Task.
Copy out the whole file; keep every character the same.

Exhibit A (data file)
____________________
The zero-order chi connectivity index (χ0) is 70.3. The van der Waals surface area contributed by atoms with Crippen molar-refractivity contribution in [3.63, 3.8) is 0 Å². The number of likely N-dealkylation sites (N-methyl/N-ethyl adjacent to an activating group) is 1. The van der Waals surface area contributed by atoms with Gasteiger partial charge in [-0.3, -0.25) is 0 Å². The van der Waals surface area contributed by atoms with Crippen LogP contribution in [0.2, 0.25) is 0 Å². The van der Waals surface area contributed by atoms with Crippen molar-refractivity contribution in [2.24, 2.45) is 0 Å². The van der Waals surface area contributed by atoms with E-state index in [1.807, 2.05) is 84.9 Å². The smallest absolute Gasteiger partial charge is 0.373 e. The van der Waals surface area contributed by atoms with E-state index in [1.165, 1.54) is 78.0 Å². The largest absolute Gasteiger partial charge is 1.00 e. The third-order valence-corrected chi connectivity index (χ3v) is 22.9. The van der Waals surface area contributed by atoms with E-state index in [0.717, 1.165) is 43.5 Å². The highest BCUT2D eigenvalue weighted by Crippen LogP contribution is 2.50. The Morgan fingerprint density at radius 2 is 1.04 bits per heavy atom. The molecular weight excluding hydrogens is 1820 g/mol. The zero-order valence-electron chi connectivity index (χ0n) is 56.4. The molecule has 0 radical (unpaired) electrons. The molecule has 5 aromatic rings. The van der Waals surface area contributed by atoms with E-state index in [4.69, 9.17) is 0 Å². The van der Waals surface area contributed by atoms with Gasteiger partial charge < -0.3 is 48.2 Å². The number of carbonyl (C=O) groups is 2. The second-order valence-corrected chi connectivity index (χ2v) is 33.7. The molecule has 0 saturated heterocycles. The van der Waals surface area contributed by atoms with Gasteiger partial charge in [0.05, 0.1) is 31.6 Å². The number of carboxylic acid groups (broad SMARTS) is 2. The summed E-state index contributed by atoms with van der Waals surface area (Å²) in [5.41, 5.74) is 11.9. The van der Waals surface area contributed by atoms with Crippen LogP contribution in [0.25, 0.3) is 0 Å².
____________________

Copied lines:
The zero-order chi connectivity index (χ0) is 70.3. The van der Waals surface area contributed by atoms with Crippen molar-refractivity contribution in [3.63, 3.8) is 0 Å². The number of likely N-dealkylation sites (N-methyl/N-ethyl adjacent to an activating group) is 1. The van der Waals surface area contributed by atoms with Gasteiger partial charge in [-0.3, -0.25) is 0 Å². The van der Waals surface area contributed by atoms with Crippen LogP contribution in [0.2, 0.25) is 0 Å². The van der Waals surface area contributed by atoms with Crippen molar-refractivity contribution in [2.24, 2.45) is 0 Å². The van der Waals surface area contributed by atoms with E-state index in [1.807, 2.05) is 84.9 Å². The smallest absolute Gasteiger partial charge is 0.373 e. The van der Waals surface area contributed by atoms with E-state index in [1.165, 1.54) is 78.0 Å². The largest absolute Gasteiger partial charge is 1.00 e. The third-order valence-corrected chi connectivity index (χ3v) is 22.9. The van der Waals surface area contributed by atoms with E-state index in [0.717, 1.165) is 43.5 Å². The highest BCUT2D eigenvalue weighted by Crippen LogP contribution is 2.50. The Morgan fingerprint density at radius 2 is 1.04 bits per heavy atom. The molecular weight excluding hydrogens is 1820 g/mol. The zero-order valence-electron chi connectivity index (χ0n) is 56.4. The molecule has 0 radical (unpaired) electrons. The molecule has 5 aromatic rings. The van der Waals surface area contributed by atoms with E-state index in [4.69, 9.17) is 0 Å². The van der Waals surface area contributed by atoms with Gasteiger partial charge < -0.3 is 48.2 Å². The number of carbonyl (C=O) groups is 2. The second-order valence-corrected chi connectivity index (χ2v) is 33.7. The molecule has 0 saturated heterocycles. The van der Waals surface area contributed by atoms with Gasteiger partial charge in [0.05, 0.1) is 31.6 Å². The number of carboxylic acid groups (broad SMARTS) is 2. The summed E-state index contributed by atoms with van der Waals surface area (Å²) in [5.41, 5.74) is 11.9. The van der Waals surface area contributed by atoms with Crippen LogP contribution in [0.25, 0.3) is 0 Å².